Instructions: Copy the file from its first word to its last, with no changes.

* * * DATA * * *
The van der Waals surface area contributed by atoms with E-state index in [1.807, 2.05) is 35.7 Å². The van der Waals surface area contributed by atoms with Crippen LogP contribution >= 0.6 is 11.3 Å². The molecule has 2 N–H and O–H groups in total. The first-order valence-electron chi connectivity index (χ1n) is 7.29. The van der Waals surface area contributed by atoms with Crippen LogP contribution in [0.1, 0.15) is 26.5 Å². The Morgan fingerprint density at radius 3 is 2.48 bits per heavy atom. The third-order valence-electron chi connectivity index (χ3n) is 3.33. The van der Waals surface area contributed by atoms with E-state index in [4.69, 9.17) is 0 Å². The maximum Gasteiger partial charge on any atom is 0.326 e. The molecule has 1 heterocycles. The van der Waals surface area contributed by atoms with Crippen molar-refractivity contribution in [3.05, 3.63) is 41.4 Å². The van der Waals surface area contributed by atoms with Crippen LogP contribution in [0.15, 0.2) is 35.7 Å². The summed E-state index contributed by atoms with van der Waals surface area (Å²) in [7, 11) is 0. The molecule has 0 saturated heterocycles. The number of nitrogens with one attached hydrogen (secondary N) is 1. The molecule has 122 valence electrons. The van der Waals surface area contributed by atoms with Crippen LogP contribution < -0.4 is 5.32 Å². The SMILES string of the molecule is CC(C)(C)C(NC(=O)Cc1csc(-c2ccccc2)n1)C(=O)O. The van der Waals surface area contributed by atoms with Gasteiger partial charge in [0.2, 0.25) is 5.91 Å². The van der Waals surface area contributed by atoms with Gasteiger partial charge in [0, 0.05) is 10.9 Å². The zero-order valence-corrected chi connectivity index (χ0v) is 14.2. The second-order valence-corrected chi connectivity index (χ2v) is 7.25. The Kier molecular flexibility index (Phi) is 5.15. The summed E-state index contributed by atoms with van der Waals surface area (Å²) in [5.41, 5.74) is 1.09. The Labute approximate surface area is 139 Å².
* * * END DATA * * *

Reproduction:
The van der Waals surface area contributed by atoms with E-state index in [1.807, 2.05) is 35.7 Å². The van der Waals surface area contributed by atoms with Crippen LogP contribution >= 0.6 is 11.3 Å². The molecule has 2 N–H and O–H groups in total. The first-order valence-electron chi connectivity index (χ1n) is 7.29. The van der Waals surface area contributed by atoms with Crippen LogP contribution in [0.1, 0.15) is 26.5 Å². The Morgan fingerprint density at radius 3 is 2.48 bits per heavy atom. The third-order valence-electron chi connectivity index (χ3n) is 3.33. The van der Waals surface area contributed by atoms with E-state index in [4.69, 9.17) is 0 Å². The maximum Gasteiger partial charge on any atom is 0.326 e. The molecule has 1 heterocycles. The van der Waals surface area contributed by atoms with Crippen molar-refractivity contribution in [3.05, 3.63) is 41.4 Å². The van der Waals surface area contributed by atoms with Crippen LogP contribution in [0.15, 0.2) is 35.7 Å². The summed E-state index contributed by atoms with van der Waals surface area (Å²) in [7, 11) is 0. The molecule has 0 saturated heterocycles. The number of nitrogens with one attached hydrogen (secondary N) is 1. The molecule has 122 valence electrons. The van der Waals surface area contributed by atoms with Crippen LogP contribution < -0.4 is 5.32 Å². The SMILES string of the molecule is CC(C)(C)C(NC(=O)Cc1csc(-c2ccccc2)n1)C(=O)O. The van der Waals surface area contributed by atoms with Gasteiger partial charge in [0.2, 0.25) is 5.91 Å². The van der Waals surface area contributed by atoms with Gasteiger partial charge in [0, 0.05) is 10.9 Å². The zero-order valence-corrected chi connectivity index (χ0v) is 14.2. The second-order valence-corrected chi connectivity index (χ2v) is 7.25. The Kier molecular flexibility index (Phi) is 5.15. The summed E-state index contributed by atoms with van der Waals surface area (Å²) in [5.41, 5.74) is 1.09. The Labute approximate surface area is 139 Å².